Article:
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November 11 is Veterans Day, a day to remember and honor those who served in the U.S. military. It was originally called Armistice Day, but was changed to Veterans Day in 1954.* It is a day that we should also recognize and show our appreciation for those who currently serve in the military.
The month of November is referred to as “indigenous Peoples Month.” In 1990, the U.S. Congress established November as the National American Indian Month, also known as Native American Month.*
The poem “Song of Hiawatha,” written by Henry Wadsworth Longfellow (1807-1882; poet), focuses on Native Americans (“Indigenous People”). The poem is at least 100 pages long. Its references to the connection between nature and humans makes me think of climate change and the need for humans to address it.
I did not read “Song of Hiawatha” in school, but my sister and I remember our mom reciting some of it when we were young. We only remembered the first line of what she recited, but that was enough to locate it and print some of the lines below.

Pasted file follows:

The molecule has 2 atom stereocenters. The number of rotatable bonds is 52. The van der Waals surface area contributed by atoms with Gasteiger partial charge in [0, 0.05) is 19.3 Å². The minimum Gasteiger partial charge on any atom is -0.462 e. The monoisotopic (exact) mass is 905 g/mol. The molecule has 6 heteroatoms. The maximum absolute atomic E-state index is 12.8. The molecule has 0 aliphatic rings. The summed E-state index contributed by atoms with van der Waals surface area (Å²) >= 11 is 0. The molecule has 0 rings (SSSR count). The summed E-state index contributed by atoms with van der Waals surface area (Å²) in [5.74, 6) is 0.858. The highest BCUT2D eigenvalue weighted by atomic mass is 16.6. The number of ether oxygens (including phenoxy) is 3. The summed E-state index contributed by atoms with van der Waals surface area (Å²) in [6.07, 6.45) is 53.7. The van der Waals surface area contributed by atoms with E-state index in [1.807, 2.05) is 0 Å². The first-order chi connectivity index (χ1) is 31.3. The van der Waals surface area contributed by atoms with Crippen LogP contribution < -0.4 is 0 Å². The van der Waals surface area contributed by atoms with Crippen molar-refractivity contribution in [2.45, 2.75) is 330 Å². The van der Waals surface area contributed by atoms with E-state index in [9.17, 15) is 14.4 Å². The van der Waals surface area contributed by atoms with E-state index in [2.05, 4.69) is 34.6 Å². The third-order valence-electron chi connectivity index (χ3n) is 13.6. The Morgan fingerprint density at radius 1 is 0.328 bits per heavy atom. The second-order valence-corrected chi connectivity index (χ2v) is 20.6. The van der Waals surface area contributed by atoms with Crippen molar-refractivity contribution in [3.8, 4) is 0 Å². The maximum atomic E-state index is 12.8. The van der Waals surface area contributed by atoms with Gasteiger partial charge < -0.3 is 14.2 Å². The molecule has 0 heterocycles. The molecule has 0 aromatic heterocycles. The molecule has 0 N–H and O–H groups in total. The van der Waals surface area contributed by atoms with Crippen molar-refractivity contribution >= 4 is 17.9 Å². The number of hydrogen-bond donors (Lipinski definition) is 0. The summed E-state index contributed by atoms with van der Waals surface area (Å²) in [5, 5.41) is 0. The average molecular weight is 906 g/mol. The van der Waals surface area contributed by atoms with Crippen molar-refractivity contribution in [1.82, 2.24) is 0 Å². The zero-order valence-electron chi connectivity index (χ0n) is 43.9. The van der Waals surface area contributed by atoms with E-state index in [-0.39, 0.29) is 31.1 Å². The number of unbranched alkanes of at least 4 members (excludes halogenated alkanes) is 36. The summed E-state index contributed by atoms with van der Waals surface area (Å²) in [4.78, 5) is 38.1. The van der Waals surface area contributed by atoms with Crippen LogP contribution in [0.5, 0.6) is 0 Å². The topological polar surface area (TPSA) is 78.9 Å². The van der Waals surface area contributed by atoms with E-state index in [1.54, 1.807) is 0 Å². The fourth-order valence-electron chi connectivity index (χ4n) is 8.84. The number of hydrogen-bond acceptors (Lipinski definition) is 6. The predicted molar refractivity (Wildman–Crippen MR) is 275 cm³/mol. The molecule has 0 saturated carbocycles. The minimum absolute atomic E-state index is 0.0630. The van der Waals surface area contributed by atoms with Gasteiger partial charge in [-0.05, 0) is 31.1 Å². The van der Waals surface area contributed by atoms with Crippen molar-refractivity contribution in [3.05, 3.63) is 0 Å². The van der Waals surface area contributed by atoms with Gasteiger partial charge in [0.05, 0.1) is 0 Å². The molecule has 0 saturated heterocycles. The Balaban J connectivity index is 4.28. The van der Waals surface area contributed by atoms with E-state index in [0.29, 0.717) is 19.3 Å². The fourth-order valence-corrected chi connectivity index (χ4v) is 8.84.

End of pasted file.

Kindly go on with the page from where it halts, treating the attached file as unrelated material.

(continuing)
“…By the shores of Gitche Gumee,
By the shining Big-Sea-Water,
Stood the wigwam of Nokomis…
Dark behind it rose the forest,
Rose the black and gloomy pine-trees,
Rose the firs with cones upon them;
Bright before it beat the water,
Beat the clear and sunny water…
There the wrinkled old Nokomis
Nursed the little Hiawatha,
Rocked him in his linden cradle,
Bedded soft in moss and rushes,
Safely bound with reindeer sinews…
Many things Nokomis taught him
Of the stars that shine in heaven;
Showed him Ishkoodah, the comet,
Ishkoodah, with fiery tresses;
Showed the Death-Dance of the spirits…
Showed the broad white road in heaven,
Pathway of the ghosts, the shadows,
Running straight across the heavens…”
The Introduction to “Song of Hiawatha” includes the lines below, which I think demonstrate Longfellow’s mission to have Native American culture recognized, appreciated and respected.
“…There he sang of Hiawatha…
How he prayed and how be fasted,
How he lived, and toiled, and suffered,
That the tribes of men might prosper,
That he might advance his people…
Listen to this Indian Legend…
Ye whose hearts are fresh and simple,
Who have faith in God and Nature,
Who believe that in all ages
Every human heart is human,
That in even savage bosoms
There are longings, yearnings, strivings
Listen to this simple story, To this Song of Hiawatha!”
*Thanks to Evanston Public Library Reference Staff Jeff and Katie for their assistance.